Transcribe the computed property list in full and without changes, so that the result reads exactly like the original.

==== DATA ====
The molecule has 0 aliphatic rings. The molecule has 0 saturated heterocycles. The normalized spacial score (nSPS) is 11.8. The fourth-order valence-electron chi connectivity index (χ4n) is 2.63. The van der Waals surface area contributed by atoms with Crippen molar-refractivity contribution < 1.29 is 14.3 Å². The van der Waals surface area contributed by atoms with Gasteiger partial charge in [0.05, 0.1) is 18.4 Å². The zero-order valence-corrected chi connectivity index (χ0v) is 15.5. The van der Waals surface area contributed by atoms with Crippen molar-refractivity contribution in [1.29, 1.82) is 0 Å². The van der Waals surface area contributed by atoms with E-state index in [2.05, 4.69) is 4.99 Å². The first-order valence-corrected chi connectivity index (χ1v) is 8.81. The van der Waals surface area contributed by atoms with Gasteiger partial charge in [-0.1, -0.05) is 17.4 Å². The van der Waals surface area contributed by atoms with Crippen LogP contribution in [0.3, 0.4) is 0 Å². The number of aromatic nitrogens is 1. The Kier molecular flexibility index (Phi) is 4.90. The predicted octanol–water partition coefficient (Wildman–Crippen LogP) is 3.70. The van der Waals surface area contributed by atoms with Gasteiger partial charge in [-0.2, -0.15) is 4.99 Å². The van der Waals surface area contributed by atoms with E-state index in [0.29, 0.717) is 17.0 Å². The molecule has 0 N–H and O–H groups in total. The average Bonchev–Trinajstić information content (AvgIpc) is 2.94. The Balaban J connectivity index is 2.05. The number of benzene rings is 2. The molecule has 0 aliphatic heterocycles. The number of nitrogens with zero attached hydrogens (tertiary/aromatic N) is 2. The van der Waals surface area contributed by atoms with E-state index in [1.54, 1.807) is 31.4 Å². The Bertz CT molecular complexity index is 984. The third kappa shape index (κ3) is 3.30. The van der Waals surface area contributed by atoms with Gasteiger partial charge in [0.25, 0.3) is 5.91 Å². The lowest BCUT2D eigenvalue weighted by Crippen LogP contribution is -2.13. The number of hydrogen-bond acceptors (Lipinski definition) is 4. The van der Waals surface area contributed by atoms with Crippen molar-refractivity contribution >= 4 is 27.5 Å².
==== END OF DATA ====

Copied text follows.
The molecule has 0 aliphatic rings. The molecule has 0 saturated heterocycles. The normalized spacial score (nSPS) is 11.8. The fourth-order valence-electron chi connectivity index (χ4n) is 2.63. The van der Waals surface area contributed by atoms with Crippen molar-refractivity contribution < 1.29 is 14.3 Å². The van der Waals surface area contributed by atoms with Gasteiger partial charge in [0.05, 0.1) is 18.4 Å². The zero-order valence-corrected chi connectivity index (χ0v) is 15.5. The van der Waals surface area contributed by atoms with Crippen molar-refractivity contribution in [1.29, 1.82) is 0 Å². The van der Waals surface area contributed by atoms with E-state index in [2.05, 4.69) is 4.99 Å². The first-order valence-corrected chi connectivity index (χ1v) is 8.81. The van der Waals surface area contributed by atoms with Gasteiger partial charge in [-0.1, -0.05) is 17.4 Å². The van der Waals surface area contributed by atoms with Crippen LogP contribution in [0.3, 0.4) is 0 Å². The number of aromatic nitrogens is 1. The Kier molecular flexibility index (Phi) is 4.90. The predicted octanol–water partition coefficient (Wildman–Crippen LogP) is 3.70. The van der Waals surface area contributed by atoms with Gasteiger partial charge in [-0.2, -0.15) is 4.99 Å². The van der Waals surface area contributed by atoms with E-state index in [0.29, 0.717) is 17.0 Å². The molecule has 0 N–H and O–H groups in total. The average Bonchev–Trinajstić information content (AvgIpc) is 2.94. The Balaban J connectivity index is 2.05. The number of benzene rings is 2. The molecule has 0 aliphatic heterocycles. The number of nitrogens with zero attached hydrogens (tertiary/aromatic N) is 2. The van der Waals surface area contributed by atoms with E-state index in [1.54, 1.807) is 31.4 Å². The Bertz CT molecular complexity index is 984. The third kappa shape index (κ3) is 3.30. The van der Waals surface area contributed by atoms with Gasteiger partial charge in [0.25, 0.3) is 5.91 Å². The lowest BCUT2D eigenvalue weighted by Crippen LogP contribution is -2.13. The number of hydrogen-bond acceptors (Lipinski definition) is 4. The van der Waals surface area contributed by atoms with Crippen molar-refractivity contribution >= 4 is 27.5 Å².